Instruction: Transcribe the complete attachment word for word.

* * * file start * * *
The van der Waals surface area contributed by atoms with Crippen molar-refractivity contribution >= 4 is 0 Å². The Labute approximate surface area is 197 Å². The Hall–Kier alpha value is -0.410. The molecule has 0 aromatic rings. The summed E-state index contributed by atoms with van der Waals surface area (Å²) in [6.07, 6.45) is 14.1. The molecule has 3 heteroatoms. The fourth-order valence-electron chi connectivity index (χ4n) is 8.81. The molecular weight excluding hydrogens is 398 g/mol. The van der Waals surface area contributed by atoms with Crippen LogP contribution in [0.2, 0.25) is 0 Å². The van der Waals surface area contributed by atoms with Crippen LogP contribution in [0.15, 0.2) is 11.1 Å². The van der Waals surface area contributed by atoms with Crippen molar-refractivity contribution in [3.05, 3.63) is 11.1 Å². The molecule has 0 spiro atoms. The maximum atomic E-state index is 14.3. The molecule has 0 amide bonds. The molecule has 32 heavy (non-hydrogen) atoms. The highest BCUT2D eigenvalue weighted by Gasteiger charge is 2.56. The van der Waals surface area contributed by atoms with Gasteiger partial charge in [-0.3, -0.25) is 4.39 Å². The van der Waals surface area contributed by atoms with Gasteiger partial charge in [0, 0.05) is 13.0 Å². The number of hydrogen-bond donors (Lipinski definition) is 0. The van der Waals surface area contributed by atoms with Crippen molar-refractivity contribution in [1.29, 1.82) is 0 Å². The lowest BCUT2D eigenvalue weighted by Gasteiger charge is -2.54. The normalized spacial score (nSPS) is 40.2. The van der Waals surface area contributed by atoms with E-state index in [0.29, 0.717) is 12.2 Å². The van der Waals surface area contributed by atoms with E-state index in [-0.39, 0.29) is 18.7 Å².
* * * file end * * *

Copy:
The van der Waals surface area contributed by atoms with Crippen molar-refractivity contribution >= 4 is 0 Å². The Labute approximate surface area is 197 Å². The Hall–Kier alpha value is -0.410. The molecule has 0 aromatic rings. The summed E-state index contributed by atoms with van der Waals surface area (Å²) in [6.07, 6.45) is 14.1. The molecule has 3 heteroatoms. The fourth-order valence-electron chi connectivity index (χ4n) is 8.81. The molecular weight excluding hydrogens is 398 g/mol. The van der Waals surface area contributed by atoms with Crippen LogP contribution in [0.2, 0.25) is 0 Å². The van der Waals surface area contributed by atoms with Crippen LogP contribution in [0.15, 0.2) is 11.1 Å². The van der Waals surface area contributed by atoms with Crippen molar-refractivity contribution in [3.05, 3.63) is 11.1 Å². The molecule has 0 spiro atoms. The maximum atomic E-state index is 14.3. The molecule has 0 amide bonds. The molecule has 32 heavy (non-hydrogen) atoms. The highest BCUT2D eigenvalue weighted by Gasteiger charge is 2.56. The van der Waals surface area contributed by atoms with Gasteiger partial charge in [-0.3, -0.25) is 4.39 Å². The van der Waals surface area contributed by atoms with Gasteiger partial charge in [0, 0.05) is 13.0 Å². The number of hydrogen-bond donors (Lipinski definition) is 0. The van der Waals surface area contributed by atoms with Crippen molar-refractivity contribution in [1.29, 1.82) is 0 Å². The lowest BCUT2D eigenvalue weighted by Gasteiger charge is -2.54. The normalized spacial score (nSPS) is 40.2. The van der Waals surface area contributed by atoms with E-state index in [0.29, 0.717) is 12.2 Å². The van der Waals surface area contributed by atoms with E-state index in [-0.39, 0.29) is 18.7 Å².